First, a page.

Welcome to Tokaido Gojusantsugi!

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Welcome! I hope to show my Japanese and American friends why I am so enthusiastic about the travelers and traditions of Edo Period Japan (1615 - 1868) captured in woodblock prints by Ando Hiroshige.

On this site I will share with you the 55 prints designed in 1832-33 by Hiroshige. For each one I'll give you a little taste of the information I'm finding in my research on Edo travel, food, music, fairy tales, theater, legends, trade, religious practices, tourist traps and more. The series, Tokaido Gojusantsugi or The Fifty-three Stations of the Tokaido focuses on the greatest of the five major highways of Edo Japan. The addition of prints for the start at Tokyo and the finish at Kyoto brings the total to 55.

Beginning in 1603 officials of the Tokugawa shogun regulated trade and travel on the Tokaido. There were 53 official stations which each had to provide horses, porters, food and lodging for travelers. Beginning in the 17th century, travel guides listed famous sites and regional delicacies for each of the Tokaido stations and many towns inbetween. Government officials, mail carriers, traders, priests, pilgrims, entertainers, and local folks traveled its storied 330 miles. Tokaido stations were the locations for poems, ribald songs, comic novels and kabuki plays.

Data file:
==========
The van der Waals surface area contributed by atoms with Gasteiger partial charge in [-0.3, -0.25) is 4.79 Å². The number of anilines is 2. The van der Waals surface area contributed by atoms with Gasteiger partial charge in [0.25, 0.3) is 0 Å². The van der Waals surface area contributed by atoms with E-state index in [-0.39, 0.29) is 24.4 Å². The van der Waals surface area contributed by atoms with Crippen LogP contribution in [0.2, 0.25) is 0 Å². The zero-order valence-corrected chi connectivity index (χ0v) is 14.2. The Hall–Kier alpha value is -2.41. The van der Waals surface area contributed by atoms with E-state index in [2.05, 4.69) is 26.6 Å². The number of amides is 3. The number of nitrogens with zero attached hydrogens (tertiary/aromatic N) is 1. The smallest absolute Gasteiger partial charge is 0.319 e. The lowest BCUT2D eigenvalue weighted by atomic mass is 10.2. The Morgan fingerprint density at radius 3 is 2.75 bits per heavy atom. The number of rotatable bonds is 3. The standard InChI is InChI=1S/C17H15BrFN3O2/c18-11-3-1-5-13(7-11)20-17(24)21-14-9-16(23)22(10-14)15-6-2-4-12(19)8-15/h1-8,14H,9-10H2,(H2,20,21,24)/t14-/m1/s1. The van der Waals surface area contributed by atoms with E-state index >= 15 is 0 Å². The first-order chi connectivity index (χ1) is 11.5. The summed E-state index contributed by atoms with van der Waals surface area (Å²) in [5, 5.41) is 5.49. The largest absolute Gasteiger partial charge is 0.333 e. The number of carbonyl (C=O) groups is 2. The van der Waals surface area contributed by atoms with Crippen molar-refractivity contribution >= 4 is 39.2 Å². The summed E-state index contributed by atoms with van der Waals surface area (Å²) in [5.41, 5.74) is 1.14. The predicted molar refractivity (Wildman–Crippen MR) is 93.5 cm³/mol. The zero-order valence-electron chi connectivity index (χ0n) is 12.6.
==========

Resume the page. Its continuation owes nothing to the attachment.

The Tokaido or Great Eastern Seacoast Road was over 1,000 years old when Hiroshige accompanied a special procession of govenrment officials. They escorted a gift of white horses from the shogun in Tokyo (who held political power) to the emperor in Kyoto (who held spiritual power). Hiroshige was eager to see the famous sights of his country and he lovingly recorded the life of the common people. He returned with many sketches and worked with his publisher to create the series. It was so popular that the first run of 200 sets sold out in three hours. This was quite an investment as the prints were very high quality. Copies of the prints remain favorite souvenirs to this day.

Come along! I hope you'll enjoy your journey.

Helen Rindsberg
Adjunct Professor, University of Cincinnati


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